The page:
• size() returns the count of both expired and unexpired elements

LinkedBlockingQueue / LinkedBlockingDeque

  • optionally bounded (could be created with specified maximal capacity or without it) queue/deque based on the linked list.
  • It uses ReentrantLocks for empty/full conditions.
  • BigO cost - Linked queues typically have higher throughput than array-based queues but less predictable performance in most concurrent applications.


  • an unbounded queue based on the linked list. Besides ordinary queue operations, it has a group of transfer methods, which allow a producer to send a message straight to the waiting consumer, thus removing the need to store an element into a queue. This is a lock-free collection based on CAS(compare-and-swap) operations.
  • BigO cost
    • size is NOT a constant time operation
    • bulk operations are not atomic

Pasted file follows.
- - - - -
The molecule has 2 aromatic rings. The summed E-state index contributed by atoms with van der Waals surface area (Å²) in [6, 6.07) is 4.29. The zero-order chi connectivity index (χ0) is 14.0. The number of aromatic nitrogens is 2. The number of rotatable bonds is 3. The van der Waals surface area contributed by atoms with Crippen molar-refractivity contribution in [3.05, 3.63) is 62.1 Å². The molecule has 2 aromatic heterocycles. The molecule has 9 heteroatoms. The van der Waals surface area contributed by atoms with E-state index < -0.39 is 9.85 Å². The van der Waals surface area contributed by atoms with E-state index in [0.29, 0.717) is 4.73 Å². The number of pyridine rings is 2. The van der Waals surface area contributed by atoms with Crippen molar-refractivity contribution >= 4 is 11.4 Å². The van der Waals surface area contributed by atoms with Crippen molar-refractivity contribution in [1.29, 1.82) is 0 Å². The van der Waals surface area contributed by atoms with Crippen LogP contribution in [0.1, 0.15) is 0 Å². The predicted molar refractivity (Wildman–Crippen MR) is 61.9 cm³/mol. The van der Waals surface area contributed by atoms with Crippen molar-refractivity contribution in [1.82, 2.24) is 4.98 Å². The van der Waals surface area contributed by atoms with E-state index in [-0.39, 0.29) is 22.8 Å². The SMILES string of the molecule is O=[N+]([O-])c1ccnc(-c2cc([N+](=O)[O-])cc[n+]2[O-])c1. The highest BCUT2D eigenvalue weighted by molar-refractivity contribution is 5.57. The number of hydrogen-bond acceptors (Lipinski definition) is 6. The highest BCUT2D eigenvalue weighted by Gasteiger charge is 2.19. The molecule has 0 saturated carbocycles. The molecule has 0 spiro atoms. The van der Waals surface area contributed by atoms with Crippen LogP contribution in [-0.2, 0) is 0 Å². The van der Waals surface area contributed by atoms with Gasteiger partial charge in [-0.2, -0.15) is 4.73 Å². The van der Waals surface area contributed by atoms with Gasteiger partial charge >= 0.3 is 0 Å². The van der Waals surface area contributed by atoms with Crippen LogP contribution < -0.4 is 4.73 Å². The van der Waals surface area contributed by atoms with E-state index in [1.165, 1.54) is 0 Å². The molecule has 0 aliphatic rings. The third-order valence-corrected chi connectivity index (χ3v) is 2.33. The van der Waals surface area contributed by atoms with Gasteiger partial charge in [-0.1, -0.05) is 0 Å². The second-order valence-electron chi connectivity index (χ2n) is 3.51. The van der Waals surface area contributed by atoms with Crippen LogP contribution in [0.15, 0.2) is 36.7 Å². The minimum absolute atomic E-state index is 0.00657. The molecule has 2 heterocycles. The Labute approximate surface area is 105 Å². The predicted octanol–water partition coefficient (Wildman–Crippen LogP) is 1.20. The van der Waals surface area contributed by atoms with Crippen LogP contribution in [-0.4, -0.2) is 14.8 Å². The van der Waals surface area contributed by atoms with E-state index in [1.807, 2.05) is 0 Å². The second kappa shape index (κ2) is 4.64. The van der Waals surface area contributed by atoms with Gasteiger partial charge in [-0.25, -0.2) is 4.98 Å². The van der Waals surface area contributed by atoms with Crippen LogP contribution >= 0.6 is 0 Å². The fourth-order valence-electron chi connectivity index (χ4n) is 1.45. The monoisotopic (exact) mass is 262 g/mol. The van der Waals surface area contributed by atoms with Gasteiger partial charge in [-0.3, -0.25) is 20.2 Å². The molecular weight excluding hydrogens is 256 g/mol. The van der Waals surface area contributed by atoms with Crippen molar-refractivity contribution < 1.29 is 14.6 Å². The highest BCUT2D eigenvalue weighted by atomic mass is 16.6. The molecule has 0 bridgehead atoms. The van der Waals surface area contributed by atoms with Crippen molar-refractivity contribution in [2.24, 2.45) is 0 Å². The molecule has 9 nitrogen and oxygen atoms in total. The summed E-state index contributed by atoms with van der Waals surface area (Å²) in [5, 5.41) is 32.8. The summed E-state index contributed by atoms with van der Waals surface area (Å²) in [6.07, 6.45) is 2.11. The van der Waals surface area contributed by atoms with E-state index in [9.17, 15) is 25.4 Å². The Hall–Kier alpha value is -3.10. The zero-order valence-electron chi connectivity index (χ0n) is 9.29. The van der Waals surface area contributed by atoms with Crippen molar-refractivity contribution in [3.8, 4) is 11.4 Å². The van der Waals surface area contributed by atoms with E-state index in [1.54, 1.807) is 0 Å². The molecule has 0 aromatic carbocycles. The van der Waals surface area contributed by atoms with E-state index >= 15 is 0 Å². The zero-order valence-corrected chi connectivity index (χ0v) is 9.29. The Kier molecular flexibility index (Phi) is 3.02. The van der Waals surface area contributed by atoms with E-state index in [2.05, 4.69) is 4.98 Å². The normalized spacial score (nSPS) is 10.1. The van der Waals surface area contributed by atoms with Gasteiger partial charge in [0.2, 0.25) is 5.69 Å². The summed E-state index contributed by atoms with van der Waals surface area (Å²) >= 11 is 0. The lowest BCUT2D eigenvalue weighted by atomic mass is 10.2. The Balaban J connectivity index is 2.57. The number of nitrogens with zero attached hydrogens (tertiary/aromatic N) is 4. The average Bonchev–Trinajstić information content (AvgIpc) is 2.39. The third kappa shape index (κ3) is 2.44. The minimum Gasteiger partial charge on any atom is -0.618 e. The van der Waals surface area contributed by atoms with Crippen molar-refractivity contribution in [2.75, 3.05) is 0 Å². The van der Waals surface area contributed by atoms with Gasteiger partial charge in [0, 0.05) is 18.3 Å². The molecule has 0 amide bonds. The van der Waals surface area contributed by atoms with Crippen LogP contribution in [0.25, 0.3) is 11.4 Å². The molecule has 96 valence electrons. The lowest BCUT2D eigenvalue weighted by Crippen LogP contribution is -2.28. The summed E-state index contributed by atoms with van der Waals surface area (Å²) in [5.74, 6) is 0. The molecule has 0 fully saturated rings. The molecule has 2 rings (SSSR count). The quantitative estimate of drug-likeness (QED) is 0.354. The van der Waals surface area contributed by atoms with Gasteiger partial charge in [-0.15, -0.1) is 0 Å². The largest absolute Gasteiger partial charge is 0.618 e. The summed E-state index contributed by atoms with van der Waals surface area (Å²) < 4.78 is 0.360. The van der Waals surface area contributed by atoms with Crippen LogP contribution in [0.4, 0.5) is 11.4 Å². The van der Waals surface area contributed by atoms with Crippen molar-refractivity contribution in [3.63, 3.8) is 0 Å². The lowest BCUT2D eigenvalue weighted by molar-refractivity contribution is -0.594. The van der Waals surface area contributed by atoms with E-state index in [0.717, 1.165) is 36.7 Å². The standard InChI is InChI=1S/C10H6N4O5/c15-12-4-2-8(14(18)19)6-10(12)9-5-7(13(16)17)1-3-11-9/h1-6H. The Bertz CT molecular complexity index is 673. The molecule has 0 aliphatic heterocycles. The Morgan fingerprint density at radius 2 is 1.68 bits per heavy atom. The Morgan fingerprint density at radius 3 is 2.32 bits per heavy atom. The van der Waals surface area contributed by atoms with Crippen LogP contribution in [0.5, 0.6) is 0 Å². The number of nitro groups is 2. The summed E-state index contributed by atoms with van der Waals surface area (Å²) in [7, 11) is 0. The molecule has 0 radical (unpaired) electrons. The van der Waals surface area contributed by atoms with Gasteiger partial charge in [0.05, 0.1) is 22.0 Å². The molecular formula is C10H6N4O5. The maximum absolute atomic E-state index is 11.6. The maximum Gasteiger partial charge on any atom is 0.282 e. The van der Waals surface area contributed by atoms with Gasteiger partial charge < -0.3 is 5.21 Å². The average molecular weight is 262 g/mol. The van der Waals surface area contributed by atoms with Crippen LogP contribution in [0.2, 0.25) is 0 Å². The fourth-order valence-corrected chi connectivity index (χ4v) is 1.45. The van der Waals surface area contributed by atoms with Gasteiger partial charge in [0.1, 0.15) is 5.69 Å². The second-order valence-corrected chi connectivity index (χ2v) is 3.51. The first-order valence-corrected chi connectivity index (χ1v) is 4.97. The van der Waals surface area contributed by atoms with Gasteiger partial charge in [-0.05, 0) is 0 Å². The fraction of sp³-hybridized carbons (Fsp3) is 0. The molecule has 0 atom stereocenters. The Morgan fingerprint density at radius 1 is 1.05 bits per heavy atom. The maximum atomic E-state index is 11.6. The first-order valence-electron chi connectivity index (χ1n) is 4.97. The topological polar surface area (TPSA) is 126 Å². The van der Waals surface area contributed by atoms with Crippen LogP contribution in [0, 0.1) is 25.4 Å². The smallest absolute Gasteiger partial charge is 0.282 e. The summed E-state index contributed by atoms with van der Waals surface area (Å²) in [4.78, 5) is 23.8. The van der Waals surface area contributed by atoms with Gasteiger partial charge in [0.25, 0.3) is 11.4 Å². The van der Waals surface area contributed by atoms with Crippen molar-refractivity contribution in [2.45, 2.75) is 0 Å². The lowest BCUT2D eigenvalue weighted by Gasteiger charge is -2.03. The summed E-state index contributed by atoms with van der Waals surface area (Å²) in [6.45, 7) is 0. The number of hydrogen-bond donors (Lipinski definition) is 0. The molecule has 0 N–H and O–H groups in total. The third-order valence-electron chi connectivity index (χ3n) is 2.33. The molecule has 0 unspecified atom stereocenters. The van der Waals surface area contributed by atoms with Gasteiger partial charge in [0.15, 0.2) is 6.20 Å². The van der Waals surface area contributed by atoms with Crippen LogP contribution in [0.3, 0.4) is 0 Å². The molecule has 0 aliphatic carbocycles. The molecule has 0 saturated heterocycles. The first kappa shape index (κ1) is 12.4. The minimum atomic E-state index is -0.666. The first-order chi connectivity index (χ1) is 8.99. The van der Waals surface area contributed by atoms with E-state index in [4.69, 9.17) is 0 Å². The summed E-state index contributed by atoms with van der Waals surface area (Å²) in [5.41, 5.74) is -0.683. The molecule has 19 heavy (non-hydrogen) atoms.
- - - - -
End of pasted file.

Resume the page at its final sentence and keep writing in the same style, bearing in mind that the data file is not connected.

an unbounded blocking queue version of PriorityQueue.


  • A blocking queue in which each insert operation must wait for a corresponding remove operation by another thread, and vice versa. A synchronous queue does not have any internal capacity, not even a capacity of one.
  • You cannot peek at a synchronous queue because an element is only present when you try to remove it; you cannot insert an element (using any method) unless another thread is trying to remove it; you cannot iterate as there is nothing to iterate.
  • If you don’t need a Queue interface, then the same functionality could be achieved via Exchanger class.
  • Use case:
    • They are well suited for handoff designs, in which an object running in one thread must sync up with an object running in another thread in order to hand it some information, event, or task.

Queues Summary

  • Queue - Class Diagram
    • Methods react in 2 ways in case of a failure
    • Throws exception - add, remove, element
    • Special value - offer, poll, peek
    • JavaDoc “Queue implementations generally do not define element-based versions of methods equals and hashCode but instead inherit the identity based versions from class Object, because element-based equality is not always well-defined for queues with the same elements but different ordering properties.” - it means that queues do not really care about what is inside them.